Molly has said that Brexit is ‘swamping’ Defra and preventing them from drawing up plans for when Britain leaves the EU. The accusation comes in the wake of a response to a question submitted by Caroline Lucas MP seeking clarity on how many full-time equivalent civil servants are working on the EU Exit programme and the budget allocated to that programme [1]. There has also been a warning from Lord Kerslake, who ran the Civil Service from 2012 to 2014, about the capacity of Britain’s officials to negotiate Britain’s departure from the EU and concerns that a proper assessment of the skills and resources needed hasn’t been carried out.

George Eustice, Secretary of State for Defra, failed to give a clear response to the question from Caroline Lucas on civil servants working on Brexit or on budget allocations. However, he acknowledged that 80% of Defra’s work is framed by EU legislation. Molly said:

“With such a large proportion of Defra legislation being framed by the EU, we can only surmise that civil servants are desperately trying to wade through the swamp that is Brexit. Small wonder that the government is struggling to develop any sort of coherent plan for the environment or for the food and farming sectors after we leave the EU. Civil servants are swamped; all their time is going into sorting out the Brexit shambles.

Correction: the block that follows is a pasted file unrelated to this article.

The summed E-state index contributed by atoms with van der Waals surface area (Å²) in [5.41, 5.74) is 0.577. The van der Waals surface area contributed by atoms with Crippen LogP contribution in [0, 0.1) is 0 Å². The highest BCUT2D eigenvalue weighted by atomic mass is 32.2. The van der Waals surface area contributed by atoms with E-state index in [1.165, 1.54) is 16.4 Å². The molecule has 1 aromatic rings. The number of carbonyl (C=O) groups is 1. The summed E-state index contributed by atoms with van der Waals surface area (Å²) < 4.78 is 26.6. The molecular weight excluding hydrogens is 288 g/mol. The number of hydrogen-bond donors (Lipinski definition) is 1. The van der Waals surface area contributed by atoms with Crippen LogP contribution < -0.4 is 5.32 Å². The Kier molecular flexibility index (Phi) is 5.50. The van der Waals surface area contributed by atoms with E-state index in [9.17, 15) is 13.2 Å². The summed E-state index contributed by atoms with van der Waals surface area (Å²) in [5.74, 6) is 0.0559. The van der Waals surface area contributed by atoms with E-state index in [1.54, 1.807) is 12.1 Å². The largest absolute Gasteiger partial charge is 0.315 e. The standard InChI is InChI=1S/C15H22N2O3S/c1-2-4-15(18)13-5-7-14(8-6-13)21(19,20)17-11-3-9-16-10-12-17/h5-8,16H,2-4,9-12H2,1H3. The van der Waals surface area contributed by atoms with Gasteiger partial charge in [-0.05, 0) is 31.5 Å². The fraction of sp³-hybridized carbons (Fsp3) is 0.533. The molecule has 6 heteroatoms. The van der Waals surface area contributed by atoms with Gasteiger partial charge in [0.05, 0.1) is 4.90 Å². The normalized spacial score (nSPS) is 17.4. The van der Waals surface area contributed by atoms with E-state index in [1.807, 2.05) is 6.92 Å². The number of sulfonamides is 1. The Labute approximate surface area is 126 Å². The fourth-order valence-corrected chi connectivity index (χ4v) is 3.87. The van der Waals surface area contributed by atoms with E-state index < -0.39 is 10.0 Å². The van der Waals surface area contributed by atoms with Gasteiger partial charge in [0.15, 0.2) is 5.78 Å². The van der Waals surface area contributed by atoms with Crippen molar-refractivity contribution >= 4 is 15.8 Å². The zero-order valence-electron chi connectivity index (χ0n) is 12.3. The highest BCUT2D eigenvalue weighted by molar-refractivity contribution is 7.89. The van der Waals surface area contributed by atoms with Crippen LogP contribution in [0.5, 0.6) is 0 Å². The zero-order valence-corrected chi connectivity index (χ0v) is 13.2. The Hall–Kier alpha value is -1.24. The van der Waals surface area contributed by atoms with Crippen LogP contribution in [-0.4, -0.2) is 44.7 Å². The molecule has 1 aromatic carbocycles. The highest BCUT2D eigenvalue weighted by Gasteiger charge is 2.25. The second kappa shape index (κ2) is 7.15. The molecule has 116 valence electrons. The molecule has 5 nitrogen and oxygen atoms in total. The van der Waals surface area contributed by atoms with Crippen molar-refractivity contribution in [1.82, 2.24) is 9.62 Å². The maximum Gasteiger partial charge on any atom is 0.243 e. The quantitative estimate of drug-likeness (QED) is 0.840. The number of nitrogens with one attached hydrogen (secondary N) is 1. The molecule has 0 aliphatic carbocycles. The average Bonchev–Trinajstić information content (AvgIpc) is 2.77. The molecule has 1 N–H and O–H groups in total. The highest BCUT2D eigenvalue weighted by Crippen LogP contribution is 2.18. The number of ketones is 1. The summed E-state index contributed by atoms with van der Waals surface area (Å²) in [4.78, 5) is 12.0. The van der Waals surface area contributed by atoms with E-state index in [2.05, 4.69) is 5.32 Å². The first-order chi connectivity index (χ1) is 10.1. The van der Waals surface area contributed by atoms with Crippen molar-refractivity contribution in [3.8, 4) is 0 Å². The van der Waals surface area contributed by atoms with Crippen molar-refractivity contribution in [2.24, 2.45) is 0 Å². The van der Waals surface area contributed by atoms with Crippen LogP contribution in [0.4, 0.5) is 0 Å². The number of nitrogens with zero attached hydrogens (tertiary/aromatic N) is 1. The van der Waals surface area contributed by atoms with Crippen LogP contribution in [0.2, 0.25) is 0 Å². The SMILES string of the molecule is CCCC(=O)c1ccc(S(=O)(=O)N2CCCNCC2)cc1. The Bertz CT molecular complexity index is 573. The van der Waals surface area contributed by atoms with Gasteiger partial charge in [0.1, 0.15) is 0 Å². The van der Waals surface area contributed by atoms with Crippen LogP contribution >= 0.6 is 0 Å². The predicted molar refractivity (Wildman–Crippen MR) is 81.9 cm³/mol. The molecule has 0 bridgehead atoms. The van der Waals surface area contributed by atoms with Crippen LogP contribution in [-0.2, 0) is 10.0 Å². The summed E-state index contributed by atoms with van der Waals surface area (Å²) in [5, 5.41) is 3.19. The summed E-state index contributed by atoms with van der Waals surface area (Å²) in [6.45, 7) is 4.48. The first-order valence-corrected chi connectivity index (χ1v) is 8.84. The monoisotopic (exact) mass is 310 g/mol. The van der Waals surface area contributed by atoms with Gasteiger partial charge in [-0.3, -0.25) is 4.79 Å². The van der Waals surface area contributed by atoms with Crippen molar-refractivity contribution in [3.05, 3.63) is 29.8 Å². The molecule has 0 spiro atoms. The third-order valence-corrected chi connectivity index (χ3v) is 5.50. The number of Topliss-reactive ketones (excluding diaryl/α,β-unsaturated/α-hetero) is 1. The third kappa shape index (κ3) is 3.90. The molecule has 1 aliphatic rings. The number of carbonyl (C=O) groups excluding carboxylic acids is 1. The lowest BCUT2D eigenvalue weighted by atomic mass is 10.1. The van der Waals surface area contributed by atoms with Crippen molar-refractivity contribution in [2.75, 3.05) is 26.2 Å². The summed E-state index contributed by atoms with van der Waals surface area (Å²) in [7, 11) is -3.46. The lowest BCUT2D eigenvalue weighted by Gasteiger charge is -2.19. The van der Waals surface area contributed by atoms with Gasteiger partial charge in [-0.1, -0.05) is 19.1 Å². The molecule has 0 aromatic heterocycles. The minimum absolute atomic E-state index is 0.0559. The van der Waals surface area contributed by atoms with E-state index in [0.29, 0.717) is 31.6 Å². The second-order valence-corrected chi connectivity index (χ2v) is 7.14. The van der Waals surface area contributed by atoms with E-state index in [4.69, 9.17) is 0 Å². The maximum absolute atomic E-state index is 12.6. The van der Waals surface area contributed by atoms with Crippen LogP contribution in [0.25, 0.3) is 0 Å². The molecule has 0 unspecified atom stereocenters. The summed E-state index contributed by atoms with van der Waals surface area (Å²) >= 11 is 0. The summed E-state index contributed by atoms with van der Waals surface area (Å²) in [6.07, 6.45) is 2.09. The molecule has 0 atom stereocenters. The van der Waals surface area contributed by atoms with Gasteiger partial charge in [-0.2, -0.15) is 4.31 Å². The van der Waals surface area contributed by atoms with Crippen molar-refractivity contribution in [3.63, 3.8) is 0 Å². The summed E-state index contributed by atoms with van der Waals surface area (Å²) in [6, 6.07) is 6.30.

“I am loathed to steal a line off Trump, but it’s time to drain the swamp by engaging with environmental NGOs, countryside and farming groups and other political Parties who are putting forward some visionary ideas for food, farming and the environment post-Brexit. Greens have contributed to this debate with a report on how to safeguard our environment post-Brexit and two reports on farming to inform policy makers. A ‘Greener UK coalition’ made up of leading campaign groups has also launched a Brexit environmental manifesto.

 “If the government really want us to take back control they will listen to experts and people on the ground rather than continuing to wade through the Brexit swamp”.

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